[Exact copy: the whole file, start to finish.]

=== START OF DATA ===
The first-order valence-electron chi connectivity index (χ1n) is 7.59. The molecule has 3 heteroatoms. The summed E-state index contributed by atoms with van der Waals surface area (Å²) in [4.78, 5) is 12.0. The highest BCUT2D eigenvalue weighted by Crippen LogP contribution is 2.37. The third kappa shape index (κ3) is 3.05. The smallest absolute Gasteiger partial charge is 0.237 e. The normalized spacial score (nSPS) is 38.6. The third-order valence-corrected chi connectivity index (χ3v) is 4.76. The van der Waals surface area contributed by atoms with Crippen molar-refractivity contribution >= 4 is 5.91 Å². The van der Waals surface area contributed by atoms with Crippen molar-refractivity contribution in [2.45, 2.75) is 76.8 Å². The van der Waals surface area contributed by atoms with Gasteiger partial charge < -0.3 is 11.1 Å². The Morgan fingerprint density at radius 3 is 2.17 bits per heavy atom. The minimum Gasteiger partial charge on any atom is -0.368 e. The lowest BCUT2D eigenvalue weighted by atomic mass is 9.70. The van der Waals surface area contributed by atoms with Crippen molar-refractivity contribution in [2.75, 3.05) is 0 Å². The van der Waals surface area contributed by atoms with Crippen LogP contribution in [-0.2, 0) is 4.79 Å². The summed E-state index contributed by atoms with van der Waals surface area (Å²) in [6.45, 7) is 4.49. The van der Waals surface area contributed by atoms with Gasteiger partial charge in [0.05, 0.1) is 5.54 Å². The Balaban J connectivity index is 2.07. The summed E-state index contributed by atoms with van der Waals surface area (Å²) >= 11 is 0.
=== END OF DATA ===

The first-order valence-electron chi connectivity index (χ1n) is 7.59. The molecule has 3 heteroatoms. The summed E-state index contributed by atoms with van der Waals surface area (Å²) in [4.78, 5) is 12.0. The highest BCUT2D eigenvalue weighted by Crippen LogP contribution is 2.37. The third kappa shape index (κ3) is 3.05. The smallest absolute Gasteiger partial charge is 0.237 e. The normalized spacial score (nSPS) is 38.6. The third-order valence-corrected chi connectivity index (χ3v) is 4.76. The van der Waals surface area contributed by atoms with Crippen molar-refractivity contribution >= 4 is 5.91 Å². The van der Waals surface area contributed by atoms with Crippen molar-refractivity contribution in [2.45, 2.75) is 76.8 Å². The van der Waals surface area contributed by atoms with Gasteiger partial charge < -0.3 is 11.1 Å². The Morgan fingerprint density at radius 3 is 2.17 bits per heavy atom. The minimum Gasteiger partial charge on any atom is -0.368 e. The lowest BCUT2D eigenvalue weighted by atomic mass is 9.70. The van der Waals surface area contributed by atoms with Crippen molar-refractivity contribution in [2.75, 3.05) is 0 Å². The van der Waals surface area contributed by atoms with Crippen LogP contribution in [-0.2, 0) is 4.79 Å². The summed E-state index contributed by atoms with van der Waals surface area (Å²) in [6.45, 7) is 4.49. The van der Waals surface area contributed by atoms with Gasteiger partial charge in [0.05, 0.1) is 5.54 Å². The Balaban J connectivity index is 2.07. The summed E-state index contributed by atoms with van der Waals surface area (Å²) >= 11 is 0.